Who wrote these famous first paragraphs?

 

 

 

 

 

 

Let’s do something different to start the week.

How many times have we heard people give advice to writers about how to kick off that first paragraph of a book, to give it the pazzazz that will motivate the reader?

Like so many other things that have to do with writing, we find that it is easy to talk about great first paragraphs, but a lot harder to write them.

Rather than listing things to do and not to do, let’s turn instead to paragraphs that obviously did work, paragraphs from books that made their mark with readers.

And let’s  make a game out of it.  The quiz is simple: identify the author and the book. Each one is worth one point.  If you get the author right and miss the book, you get a point, and so on to the end. To keep you from going totally batty, I have provided the key at the end.  Room monitors will come around and check your papers intermittently, so no cheating. Also, you get a bonus point if you leave a comment about one of these paragraphs, which one was your favorite, which one did you like the least, which one surprised you the most when you found out who wrote it, etc.  Also, you get two points if you leave a famous first paragraph not listed here.  Or you can leave a first paragraph yet to be famous, if you catch my drift.

Let the games begin.

1.  “Fear presides over these memories, a perpetual fear.  Of course no childhood is without its terrors, yet I wonder if I would have been a less frightened boy if Lindbergh hadn’t been president or if I hadn’t been the offspring of Jews.”

2.  “Nora could feel Connor watching her.”

3.  “Only three people were left under the red and white awning of the grease joint: Grady, me and the fry cook. Grady and I sat at a battered wooden table, each facing a burger on a dented tin plate.  The cook was behind the counter, scraping his griddle with the edge of a spatula.  He had turned off the fryer some time ago, but the odor of grease lingered.”

4.  “Who is John Galt?”

5.  “In the late summer of that year we lived in a house in a village that looked across the river and the plain to the mountains.  In the bed of the river there were pebbles and boulders, dry and white in the sun, and the water was clear and swiftly moving and blue in the channels.  Troops went by the house and down the road and the dust they raised powdered the leaves of the trees.  The trunks of the trees too were dusty and the leaves fell early that year and we saw the troops marching along the road and the dust rising and leaves, stirred by the breeze, falling and the soldiers marching and afterward the road bare and white except for the leaves.”

6.  “They put Foley and the Cuban together in the backseat of the van and took them from the Palm Beach County jail on Gun Club to Glades Correctional, the old redbrick prison at the sound end of Lake Okeechobee.  Neither one said a word during the ride that took most of an hour, both of them handcuffed and shackled.”

7.  “It would be easy to say we resented Earl Deitrich because he was rich.  Maybe to a degree we did. He grew up in River Oaks, down in Houston, in an enormous white mansion set up on a hillock surrounded by shade trees.  Its size and seclusion separated it even from the Midas levels of wealth that characterized his few neighbors.  But our problem with him was not simply his  money.”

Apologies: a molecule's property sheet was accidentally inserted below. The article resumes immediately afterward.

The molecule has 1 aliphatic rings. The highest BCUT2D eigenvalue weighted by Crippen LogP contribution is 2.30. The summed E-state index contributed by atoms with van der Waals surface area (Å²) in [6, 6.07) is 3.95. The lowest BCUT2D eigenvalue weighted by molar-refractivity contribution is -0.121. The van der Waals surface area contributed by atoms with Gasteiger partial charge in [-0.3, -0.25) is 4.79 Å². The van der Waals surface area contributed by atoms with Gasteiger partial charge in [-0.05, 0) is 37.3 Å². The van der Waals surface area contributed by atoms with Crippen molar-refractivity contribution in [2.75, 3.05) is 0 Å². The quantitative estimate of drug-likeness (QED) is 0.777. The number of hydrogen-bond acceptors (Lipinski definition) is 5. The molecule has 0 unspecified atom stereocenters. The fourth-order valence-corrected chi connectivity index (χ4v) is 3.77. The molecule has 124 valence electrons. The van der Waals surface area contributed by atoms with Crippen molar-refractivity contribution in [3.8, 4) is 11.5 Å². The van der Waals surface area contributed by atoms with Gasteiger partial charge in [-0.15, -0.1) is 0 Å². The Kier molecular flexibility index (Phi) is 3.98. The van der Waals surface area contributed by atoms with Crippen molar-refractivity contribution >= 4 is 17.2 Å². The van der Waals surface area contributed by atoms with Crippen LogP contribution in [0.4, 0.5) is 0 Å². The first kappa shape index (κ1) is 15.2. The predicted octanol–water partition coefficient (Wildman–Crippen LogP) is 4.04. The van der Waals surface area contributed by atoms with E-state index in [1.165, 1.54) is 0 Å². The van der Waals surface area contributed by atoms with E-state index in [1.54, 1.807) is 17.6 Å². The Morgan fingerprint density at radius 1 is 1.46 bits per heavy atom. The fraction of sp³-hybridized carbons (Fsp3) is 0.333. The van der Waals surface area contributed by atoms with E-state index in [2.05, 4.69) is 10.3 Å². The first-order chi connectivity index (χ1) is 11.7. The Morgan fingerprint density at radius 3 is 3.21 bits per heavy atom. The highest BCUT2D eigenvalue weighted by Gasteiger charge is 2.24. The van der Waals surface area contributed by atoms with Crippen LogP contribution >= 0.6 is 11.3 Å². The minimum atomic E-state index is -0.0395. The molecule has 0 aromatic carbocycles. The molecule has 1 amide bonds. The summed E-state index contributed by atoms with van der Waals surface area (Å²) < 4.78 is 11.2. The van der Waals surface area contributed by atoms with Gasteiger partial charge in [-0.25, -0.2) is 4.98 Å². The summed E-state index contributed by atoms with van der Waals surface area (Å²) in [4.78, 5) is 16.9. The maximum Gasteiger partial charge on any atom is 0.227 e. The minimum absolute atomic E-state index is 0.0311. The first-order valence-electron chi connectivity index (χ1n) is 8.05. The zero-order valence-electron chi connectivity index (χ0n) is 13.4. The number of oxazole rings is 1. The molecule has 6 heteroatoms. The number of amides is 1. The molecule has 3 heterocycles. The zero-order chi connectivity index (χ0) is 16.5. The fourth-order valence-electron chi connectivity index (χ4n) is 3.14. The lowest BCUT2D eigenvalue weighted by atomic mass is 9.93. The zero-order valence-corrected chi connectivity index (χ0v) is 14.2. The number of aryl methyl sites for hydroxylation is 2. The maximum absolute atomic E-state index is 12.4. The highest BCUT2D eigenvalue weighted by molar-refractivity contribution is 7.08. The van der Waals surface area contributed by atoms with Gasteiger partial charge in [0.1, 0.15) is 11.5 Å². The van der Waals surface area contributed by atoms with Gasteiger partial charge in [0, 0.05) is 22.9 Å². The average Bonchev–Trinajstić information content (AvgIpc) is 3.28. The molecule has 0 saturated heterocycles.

8.  “Through the fence, between the curling flower spaces, I could see them hitting.  They were coming toward where the flag was and I went along the fence.  Luster was hunting in the grass by the flower tree.  They took the flag out, and they were hitting.  Then they put the flag back and they went to the table, and he hit and the other hit.  Then they went on, and I went along the fence.  Luster came away from the flower tree and we went along the fence and they stopped and we stopped and I looked through the fence while Luster was hunting in the grass.”

9. “He knew it was wrong, and that he was going to get caught.  He said he knew this day was coming.”

10.  ” March unleashed a torrent of rainfall after an abnormally dry winter. A cold front out of Canada then descended and was held in place by a swirling wind that roared down the Gorge from eastern Oregon. Although spring was surely just around the corner, the god of winter was not about to relinquish its hard-won dominion without a tussle. There was a blanket of new snow in the Cascades, and rain was now freezing on impact with the frigid ground outside the house; enough reason for Mack to snuggle up with a book and a hot cider and wrap up in the warmth of a crackling fire. But instead, he spent the better part of the morning telecommuting into his downtown desktop. Sitting comfortably in his home office wearing pajama pants and a T-shirt, he made his sales calls, mostly to the East Coast. He paused frequently, listening to the sound of crystalline rain tinging off his window and watching the slow but steady accumulation of frozen ice thickening on everything outside. He was becoming inexorably trapped as an ice-prisoner in his own home—much to his delight.”

How’d you do?

(Stephen Woodfin is the author of five legal thrillers: LAST ONE CHOSENNEXT BEST HOPE, THE REVELATION EFFECTMONEY IS THICKER THAN BLOOD and THE SICKLE’S COMPASS.)

Quiz key: 1. Philip Roth, THE PLOT AGAINST AMERICA, 2. James Patterson, HONEYMOON, 3. Sara Gruen, WATER FOR ELEPHANTS, 4. Ayn Rand, ATLAS SHRUGGED, 5. Ernest Hemingway, A FAREWELL TO ARMS, 6. Elmore Leonard, ROAD DOGS, 7. James Lee Burke, HEARTWOOD, 8. William Faulkner, THE SOUND AND THE FURY, 9. Scott Turow, PERSONAL INJURIES, and 10.  William P. Young, THE SHACK.

 

 

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